This PDF is the current document as it appeared on Public Inspection on 08/25/2016 at 08:45 am.
U.S. Department of Energy.
Notice of intent.
The U.S. Department of Energy (DOE) announces its intention to prepare a Supplemental Environmental Impact Statement (SEIS) for its proposal to disposition depleted uranium oxide (DUOX) conversion product from its depleted uranium hexafluoride (DUF6) conversion facilities at the Paducah, Kentucky, and Portsmouth, Ohio, sites at up to three offsite low-level waste disposal facilities. The Draft Supplemental Environmental Impact Statement for Disposition of Depleted Uranium Oxide Conversion Product Generated from DOE's Inventory of Depleted Uranium Hexafluoride (DOE/EIS-0359-S1; DOE/EIS-0360-S1) will analyze potential environmental impacts from the proposed action to identify a final disposition location or locations for the DUOX conversion product from both operating DUF6 conversion facilities.
The proposed scope of the draft SEIS includes an analysis of potential environmental impacts from activities associated with the transportation to and disposition of depleted uranium oxide at three proposed disposition location alternatives: the DOE-owned low-level radioactive waste disposal facility at the Nevada National Security Site (NNSS) in Nye County, Nevada; the Energy Solutions, LLC (formerly known as Envirocare of Utah, Inc.) low-level waste disposal facility in Clive, Utah; and the newly identified location at the Waste Control Specialists, LLC (WCS) low-level waste disposal facility in Andrews, Texas.
Questions concerning the project or requests to be placed on the document distribution list can be sent to: Ms. Jaffet Ferrer-Torres, National Environmental Policy Act (NEPA) Document Manager, Office of Environmental Management, U.S. Department of Energy, EM-4.22, 1000 Independence Avenue SW., Washington, DC 20585; or to DUF6_NEPA@em.doe.gov. Additional information regarding the SEIS is available at: http://www.energy.gov/em/disposition-uranium-oxide-conversion-depleted-uranium-hexafluoride.Start Further Info
FOR FURTHER INFORMATION CONTACT:
For further information on DOE's DUF6 long-term management and disposal program, please contact Ms. Jaffet Ferrer-Torres, U.S. Department of Energy at the above ADDRESSES.
For information on DOE's NEPA process, please contact Ms. Carol M. Borgstrom, Director, Office of NEPA Policy and Compliance, U.S. Department of Energy, 1000 Independence Avenue SW., Washington, DC 20585-0103; Telephone: (202) 586-4600, or leave a message at (800) 472-2756; or email at askNEPA@hq.doe.gov.End Further Info End Preamble Start Supplemental Information
The use of uranium as fuel for nuclear power plants or for military applications requires increasing the proportion of the uranium-235 isotope found in natural uranium. Industrial uranium enrichment in the United States began as part of atomic bomb development during World War II. Uranium enrichment for both civilian and military uses was continued by the U.S. Atomic Energy Commission and its successor agencies, including DOE. Uranium enrichment by gaseous diffusion was carried out at three locations: the Paducah Site in Kentucky, the Portsmouth Site in Ohio, and the East Tennessee Technology Park in Oak Ridge, Tennessee.Start Printed Page 58922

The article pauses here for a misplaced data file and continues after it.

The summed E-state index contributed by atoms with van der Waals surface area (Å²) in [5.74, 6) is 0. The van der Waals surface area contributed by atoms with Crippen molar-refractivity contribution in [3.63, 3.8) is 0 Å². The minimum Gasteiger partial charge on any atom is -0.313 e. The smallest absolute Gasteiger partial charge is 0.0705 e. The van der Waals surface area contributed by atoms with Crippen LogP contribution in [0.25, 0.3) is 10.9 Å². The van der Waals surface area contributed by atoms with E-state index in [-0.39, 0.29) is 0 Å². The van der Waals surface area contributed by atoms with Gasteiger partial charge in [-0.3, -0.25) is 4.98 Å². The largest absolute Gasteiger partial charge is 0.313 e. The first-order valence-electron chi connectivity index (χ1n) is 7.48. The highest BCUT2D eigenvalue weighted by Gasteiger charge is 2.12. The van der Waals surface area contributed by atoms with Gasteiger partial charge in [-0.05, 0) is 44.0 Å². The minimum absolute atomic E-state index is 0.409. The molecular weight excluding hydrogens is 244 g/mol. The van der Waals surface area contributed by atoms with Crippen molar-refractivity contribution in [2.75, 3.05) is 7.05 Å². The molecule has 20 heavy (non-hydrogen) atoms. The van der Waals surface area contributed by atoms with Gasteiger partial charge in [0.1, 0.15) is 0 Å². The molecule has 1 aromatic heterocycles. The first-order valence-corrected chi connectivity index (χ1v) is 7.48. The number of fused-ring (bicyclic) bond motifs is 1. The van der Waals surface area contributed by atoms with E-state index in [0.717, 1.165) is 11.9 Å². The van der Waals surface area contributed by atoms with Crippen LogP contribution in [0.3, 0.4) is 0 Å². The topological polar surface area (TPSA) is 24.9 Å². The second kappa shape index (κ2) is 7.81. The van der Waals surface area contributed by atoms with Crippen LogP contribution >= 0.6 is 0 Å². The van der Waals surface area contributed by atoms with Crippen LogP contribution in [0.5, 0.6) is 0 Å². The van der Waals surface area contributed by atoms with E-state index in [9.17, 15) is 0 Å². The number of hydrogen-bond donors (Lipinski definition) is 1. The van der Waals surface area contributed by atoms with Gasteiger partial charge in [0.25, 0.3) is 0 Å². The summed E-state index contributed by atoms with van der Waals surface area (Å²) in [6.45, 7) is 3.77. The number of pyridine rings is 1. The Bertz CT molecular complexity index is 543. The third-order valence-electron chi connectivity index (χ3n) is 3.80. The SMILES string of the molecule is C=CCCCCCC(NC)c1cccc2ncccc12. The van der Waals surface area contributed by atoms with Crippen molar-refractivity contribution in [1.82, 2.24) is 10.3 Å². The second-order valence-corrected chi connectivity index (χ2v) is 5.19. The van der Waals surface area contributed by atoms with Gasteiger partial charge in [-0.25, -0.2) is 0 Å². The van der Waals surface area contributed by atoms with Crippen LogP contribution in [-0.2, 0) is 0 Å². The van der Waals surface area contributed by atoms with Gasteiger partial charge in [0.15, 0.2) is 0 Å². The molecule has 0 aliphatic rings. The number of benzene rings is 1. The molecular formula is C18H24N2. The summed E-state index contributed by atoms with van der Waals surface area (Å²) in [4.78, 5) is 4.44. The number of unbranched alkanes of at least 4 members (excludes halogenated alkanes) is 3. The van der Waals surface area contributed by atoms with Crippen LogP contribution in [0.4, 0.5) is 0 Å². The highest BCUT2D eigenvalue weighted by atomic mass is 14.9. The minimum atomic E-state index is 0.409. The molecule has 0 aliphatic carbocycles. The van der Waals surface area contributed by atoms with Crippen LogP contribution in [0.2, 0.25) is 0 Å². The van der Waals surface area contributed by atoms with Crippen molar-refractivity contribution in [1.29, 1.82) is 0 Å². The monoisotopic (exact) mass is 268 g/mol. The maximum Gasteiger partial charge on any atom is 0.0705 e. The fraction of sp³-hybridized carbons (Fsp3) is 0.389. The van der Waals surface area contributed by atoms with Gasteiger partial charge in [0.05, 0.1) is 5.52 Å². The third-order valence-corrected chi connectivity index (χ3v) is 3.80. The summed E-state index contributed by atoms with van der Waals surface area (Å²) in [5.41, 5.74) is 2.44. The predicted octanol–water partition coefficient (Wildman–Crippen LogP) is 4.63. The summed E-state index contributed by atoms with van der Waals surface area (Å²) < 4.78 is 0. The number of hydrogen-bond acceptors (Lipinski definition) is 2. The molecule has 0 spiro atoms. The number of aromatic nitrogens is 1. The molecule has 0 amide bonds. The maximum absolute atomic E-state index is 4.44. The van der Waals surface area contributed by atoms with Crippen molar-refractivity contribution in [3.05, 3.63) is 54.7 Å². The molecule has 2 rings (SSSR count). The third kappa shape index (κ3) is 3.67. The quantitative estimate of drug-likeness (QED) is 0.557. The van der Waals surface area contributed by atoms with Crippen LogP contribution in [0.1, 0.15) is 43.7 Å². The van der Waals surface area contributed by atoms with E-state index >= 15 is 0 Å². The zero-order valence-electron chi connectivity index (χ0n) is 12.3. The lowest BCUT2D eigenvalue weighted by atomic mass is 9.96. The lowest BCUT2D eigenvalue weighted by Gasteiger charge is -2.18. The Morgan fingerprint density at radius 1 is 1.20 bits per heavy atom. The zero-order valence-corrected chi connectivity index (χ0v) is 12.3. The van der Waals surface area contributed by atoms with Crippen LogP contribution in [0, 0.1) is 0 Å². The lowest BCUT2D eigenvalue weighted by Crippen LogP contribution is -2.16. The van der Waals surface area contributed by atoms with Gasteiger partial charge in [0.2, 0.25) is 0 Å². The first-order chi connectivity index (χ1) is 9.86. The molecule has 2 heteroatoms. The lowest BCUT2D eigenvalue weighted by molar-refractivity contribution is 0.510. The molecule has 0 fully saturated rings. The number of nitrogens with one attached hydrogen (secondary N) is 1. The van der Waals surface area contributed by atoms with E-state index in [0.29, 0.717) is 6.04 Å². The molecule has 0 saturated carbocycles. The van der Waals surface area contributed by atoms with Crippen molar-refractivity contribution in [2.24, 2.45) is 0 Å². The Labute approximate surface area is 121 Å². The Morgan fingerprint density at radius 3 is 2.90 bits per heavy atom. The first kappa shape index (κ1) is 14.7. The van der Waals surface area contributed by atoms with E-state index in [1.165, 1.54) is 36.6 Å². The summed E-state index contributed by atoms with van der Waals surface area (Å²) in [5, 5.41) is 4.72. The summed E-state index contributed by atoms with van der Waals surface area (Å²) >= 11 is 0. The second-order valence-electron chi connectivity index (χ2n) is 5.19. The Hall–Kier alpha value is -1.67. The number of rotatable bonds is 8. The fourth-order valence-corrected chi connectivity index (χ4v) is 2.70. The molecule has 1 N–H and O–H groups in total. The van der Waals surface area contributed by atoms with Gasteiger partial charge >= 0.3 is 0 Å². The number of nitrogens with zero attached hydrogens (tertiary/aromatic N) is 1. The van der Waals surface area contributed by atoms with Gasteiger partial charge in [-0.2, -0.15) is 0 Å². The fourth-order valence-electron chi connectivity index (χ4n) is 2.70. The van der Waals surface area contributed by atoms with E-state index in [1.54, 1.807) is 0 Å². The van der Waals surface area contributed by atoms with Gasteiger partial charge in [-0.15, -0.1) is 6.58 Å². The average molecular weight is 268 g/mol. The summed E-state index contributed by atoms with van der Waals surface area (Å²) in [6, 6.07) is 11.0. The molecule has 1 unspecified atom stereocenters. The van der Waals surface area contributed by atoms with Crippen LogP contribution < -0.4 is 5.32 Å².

DUF6 results from the uranium enrichment process. The DUF6 that remains after enrichment typically contains 0.2 percent to 0.4 percent uranium-235 and has been stored as a solid in large metal cylinders at the gaseous diffusion uranium enrichment facilities. The DUF6 must be converted into a more stable form for disposal. The conversion process results in DUOX and aqueous hydrogen fluoride  (HF). DOE's existing inventory has over 760,000 metric tons (MT) (1 MT = 1,000 kilograms, approximately 2,205 pounds) of DUF6. Approximately 54,000 MT, or 7% of this total, has already been converted at the end of calendar year 2015. DUF6 is stored as a solid in steel cylinders that each hold approximately 10 to 14 MT of material. These cylinders are stacked two layers high in outdoor areas known as “yards.” The Paducah Site has approximately 44,000 DUF6 cylinders, and the Portsmouth Site has approximately 19,000 DUF6 cylinders, for a total of about 63,000 cylinders. All DUF6 cylinders produced at facilities in Tennessee were previously transported to the Portsmouth Site. Operating at planned capacity, the conversion plants would produce approximately 10,800 MT (11,900 tons) of DUOX annually at Portsmouth and 14,300 MT (15,800 tons) of DUOX annually at Paducah. The duration to convert the inventory of DUF6 to DUOX is expected to be 18 years for the Portsmouth DUF6 inventory and 25 years for Paducah's larger DUF6 inventory.
Relationship to Existing NEPA Analyses
This SEIS represents the third phase of an environmental review process being used to evaluate and implement the DUF6 long-term management program. As a first step and pursuant to Council on Environmental Quality (CEQ) and DOE NEPA implementing regulations at 40 CFR parts 1500-1508 and 10 CFR part 1021, respectively, DOE evaluated potential broad management options for its DUF6 inventory in the Programmatic Environmental Impact Statement for Alternative Strategies for the Long-Term Management and Use of Depleted Uranium Hexafluoride (DUF6PEIS) (DOE/EIS-0269) issued in April 1999 (64 FR 19999; April 23, 1999). In the DUF6 PEIS Record of Decision (ROD) (64 FR 43358; August 10, 1999), DOE decided to promptly convert the DUF6 inventory to a more stable uranium oxide form and stated that it would use the depleted uranium oxide as much as possible and store the remaining depleted uranium oxide for potential future uses or disposal, as necessary. DOE did not select specific sites for the conversion facilities or disposal at that time, but reserved that decision for subsequent NEPA review.